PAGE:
Cody W right does
that rare thing:
play funk with
a pick. Stuart
Clayton asks the
hows, whys and
Pic: W ayne Em inger
very year the London Bass Guitar
Show plays host to some of the
world's most accomplished bass
players, both known and unknown.
The 2015 show was no different,
with several exciting new voices
heard alongside the more seasoned
regulars. One such voice was Cody Wright, who funked
up a storm at the Vanderkley and Elixir booths with his
monstrous plectrum groove work and assured soloing.
Over the last year Wright has been gradually catching
the collective ear of bassists around the globe, through
his work with the Jonathan Scales Fourchestra - an
indescribable trio built around steel drum player Scales
- and recent YouTube videos. A converted guitarist,
Wright only turned to the bass at the beginning of
2011. “My musical life began at 13, when my nephew
got a guitar” he recalls. “I had been listening to blues
and rock since I was three or four, so the sound of the
guitar was really in my ears: I could sing all the parts, all
those Hendrix licks. As soon as I picked up his guitar I
was able to hack away at it and play that stuff.” Wright
soon discovered legendary guitarists such as Stevie
Ray Vaughan, Scott Henderson, Shawn Lane, Nuno
Bettencourt and Frank Gambale. As he explains: “I would
count all those guys as huge influences. That's where a
lot of my lines and technique came from.”
Fast forward to 2011, and Wright received a phone call
from steel drum player Jonathan Scales, also based in his
home town of Asheville, North Carolina. “He was doing
this really innovative band and running it professionally,
which are two things that stuck out to me as something
to aspire towards. My audition was on January 16,
2011 and I had to borrow a bass from somebody to do
it. Jonathan sent me the charts and I learned the set by
reading, listening and watching a bunch of videos to
make sure I was getting the right notes. I still missed a ton
of stuff, but he liked my intent and my attitude, and so I
got the gig.”
Wright initially considered switching to fingerstyle,
but everything changed for him when a friend
introduced him to the playing of session veteran and
plectrum guru Bobby Vega. “When I found out what
Bobby was doing, it was a turning point,” he confirms.
“I realised that I already had the technique, I just had to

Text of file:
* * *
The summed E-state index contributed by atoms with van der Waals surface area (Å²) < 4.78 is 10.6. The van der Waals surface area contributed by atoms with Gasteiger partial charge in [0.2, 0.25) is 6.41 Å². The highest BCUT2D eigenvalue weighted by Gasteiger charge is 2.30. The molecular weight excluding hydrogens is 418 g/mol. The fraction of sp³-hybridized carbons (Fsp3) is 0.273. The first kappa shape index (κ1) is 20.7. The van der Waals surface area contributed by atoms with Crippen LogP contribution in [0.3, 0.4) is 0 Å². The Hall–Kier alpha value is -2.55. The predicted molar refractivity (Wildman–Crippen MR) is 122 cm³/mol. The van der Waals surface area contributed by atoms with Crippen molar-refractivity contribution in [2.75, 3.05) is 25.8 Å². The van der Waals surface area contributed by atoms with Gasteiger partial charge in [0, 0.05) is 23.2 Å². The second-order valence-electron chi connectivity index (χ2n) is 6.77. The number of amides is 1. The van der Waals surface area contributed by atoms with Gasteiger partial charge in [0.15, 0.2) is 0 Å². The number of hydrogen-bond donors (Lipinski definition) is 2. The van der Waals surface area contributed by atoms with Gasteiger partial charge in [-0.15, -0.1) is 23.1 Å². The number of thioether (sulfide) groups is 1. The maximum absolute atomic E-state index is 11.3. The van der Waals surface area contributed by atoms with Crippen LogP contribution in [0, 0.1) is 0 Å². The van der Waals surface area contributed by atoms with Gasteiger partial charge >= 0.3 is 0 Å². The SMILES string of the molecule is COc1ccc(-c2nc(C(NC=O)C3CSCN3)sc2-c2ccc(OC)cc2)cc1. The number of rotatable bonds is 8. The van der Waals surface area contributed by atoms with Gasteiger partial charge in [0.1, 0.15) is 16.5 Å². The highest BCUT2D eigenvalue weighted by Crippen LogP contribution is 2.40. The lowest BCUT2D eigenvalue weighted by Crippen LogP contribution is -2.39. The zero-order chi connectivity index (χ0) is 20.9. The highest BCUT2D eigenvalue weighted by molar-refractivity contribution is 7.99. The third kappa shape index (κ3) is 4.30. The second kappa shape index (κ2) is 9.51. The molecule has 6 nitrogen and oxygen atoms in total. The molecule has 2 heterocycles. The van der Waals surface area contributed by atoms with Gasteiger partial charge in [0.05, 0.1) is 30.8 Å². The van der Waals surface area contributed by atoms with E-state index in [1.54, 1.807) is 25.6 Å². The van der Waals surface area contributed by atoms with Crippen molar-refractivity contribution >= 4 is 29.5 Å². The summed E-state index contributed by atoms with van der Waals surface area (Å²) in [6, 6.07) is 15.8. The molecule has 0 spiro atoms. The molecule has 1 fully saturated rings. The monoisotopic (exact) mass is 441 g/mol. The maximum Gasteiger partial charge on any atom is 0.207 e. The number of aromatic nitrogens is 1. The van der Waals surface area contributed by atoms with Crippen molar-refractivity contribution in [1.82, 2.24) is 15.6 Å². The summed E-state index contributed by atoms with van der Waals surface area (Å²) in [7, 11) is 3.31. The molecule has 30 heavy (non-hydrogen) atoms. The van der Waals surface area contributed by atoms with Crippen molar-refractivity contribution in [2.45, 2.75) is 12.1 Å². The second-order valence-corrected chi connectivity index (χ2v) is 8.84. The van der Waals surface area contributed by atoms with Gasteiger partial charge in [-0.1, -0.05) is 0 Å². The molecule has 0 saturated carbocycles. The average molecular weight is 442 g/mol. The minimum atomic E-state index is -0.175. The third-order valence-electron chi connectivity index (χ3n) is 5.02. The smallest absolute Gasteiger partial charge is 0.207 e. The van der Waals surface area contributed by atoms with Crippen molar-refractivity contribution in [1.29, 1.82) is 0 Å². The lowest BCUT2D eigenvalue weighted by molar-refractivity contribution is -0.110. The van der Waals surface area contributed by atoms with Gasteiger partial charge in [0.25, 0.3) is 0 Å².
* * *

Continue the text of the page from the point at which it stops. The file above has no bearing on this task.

learn how to get good tone out of it. Bobby had a bass
player's ear and sense of groove, but also a bass player's
sense of the role that the bass plays in the band. But it
was the hardest thing I ever did, really, to transition from
the guitar to bass: the band was definitely supportive, but
they weren't very forgiving - and I think that eventually
was a good thing because I got my act together as fast as
I could.”
Equipment-wise, Wright relies on Vanderkley
amplification, favouring the new Aurora head, and a
selection of Zon basses. “The first Zon that I owned is a
1997 Sonus and it's the one I had with me at the LBGS,”
he says. “It has a bubinga top over a swamp ash body, a
composite neck and Bartolini pickups. I also have a Zon
Sonus TJ Todd Johnson model that Joe Zon gave me at
the NAMM Show back in January. It's a beautiful bass
and has a couple of Hipshot tuners on the headstock
which are really fun to use with harmonics. I also have a
'94 Zon Legacy, which is probably the punchiest one: in a
lot of ways it's one of the best sounding basses I have, if
not the best.”
The future looks busy for Wright. A touring schedule
that averages 180 shows a year would be enough for
most musicians, but he's also busy working on a solo
album. 'The title is
A Bass Only A Mother Could Love”
laughs. “When I first started doing what I do with a pick, I
was still getting a handle on tone and groove, and people
were saying 'Use your fingers', or 'Get out of the higher
register'. That's where the title comes from, the fact that
some people didn't really dig what I was doing. The focus
of the record will be instrumental and based around my
songwriting in terms of riffs, being as melodic as I can be,
but first and foremost, having a good groove.' ■■
0 4 2
previous page 41 Bass Guitar 2015 Issue 119 July read online next page 43 Bass Guitar 2015 Issue 119 July read online Home Toggle text on/off